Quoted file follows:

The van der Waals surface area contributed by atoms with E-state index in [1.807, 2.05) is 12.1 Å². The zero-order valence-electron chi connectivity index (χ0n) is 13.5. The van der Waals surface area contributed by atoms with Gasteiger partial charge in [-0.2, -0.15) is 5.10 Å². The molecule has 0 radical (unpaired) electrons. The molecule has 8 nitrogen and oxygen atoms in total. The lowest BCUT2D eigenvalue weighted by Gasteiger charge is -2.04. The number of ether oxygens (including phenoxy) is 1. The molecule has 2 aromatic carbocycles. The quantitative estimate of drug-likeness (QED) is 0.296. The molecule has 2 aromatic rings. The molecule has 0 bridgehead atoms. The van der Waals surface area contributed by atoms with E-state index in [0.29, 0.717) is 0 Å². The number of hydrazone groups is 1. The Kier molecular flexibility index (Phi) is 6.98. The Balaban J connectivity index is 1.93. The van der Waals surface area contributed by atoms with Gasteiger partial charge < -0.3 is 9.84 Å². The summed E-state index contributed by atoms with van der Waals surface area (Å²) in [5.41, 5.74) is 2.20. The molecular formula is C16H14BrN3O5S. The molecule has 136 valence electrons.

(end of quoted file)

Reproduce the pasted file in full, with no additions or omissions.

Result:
The van der Waals surface area contributed by atoms with E-state index in [1.807, 2.05) is 12.1 Å². The zero-order valence-electron chi connectivity index (χ0n) is 13.5. The van der Waals surface area contributed by atoms with Gasteiger partial charge in [-0.2, -0.15) is 5.10 Å². The molecule has 0 radical (unpaired) electrons. The molecule has 8 nitrogen and oxygen atoms in total. The lowest BCUT2D eigenvalue weighted by Gasteiger charge is -2.04. The number of ether oxygens (including phenoxy) is 1. The molecule has 2 aromatic carbocycles. The quantitative estimate of drug-likeness (QED) is 0.296. The molecule has 2 aromatic rings. The molecule has 0 bridgehead atoms. The van der Waals surface area contributed by atoms with E-state index in [0.29, 0.717) is 0 Å². The number of hydrazone groups is 1. The Kier molecular flexibility index (Phi) is 6.98. The Balaban J connectivity index is 1.93. The van der Waals surface area contributed by atoms with Gasteiger partial charge < -0.3 is 9.84 Å². The summed E-state index contributed by atoms with van der Waals surface area (Å²) in [5.41, 5.74) is 2.20. The molecular formula is C16H14BrN3O5S. The molecule has 136 valence electrons.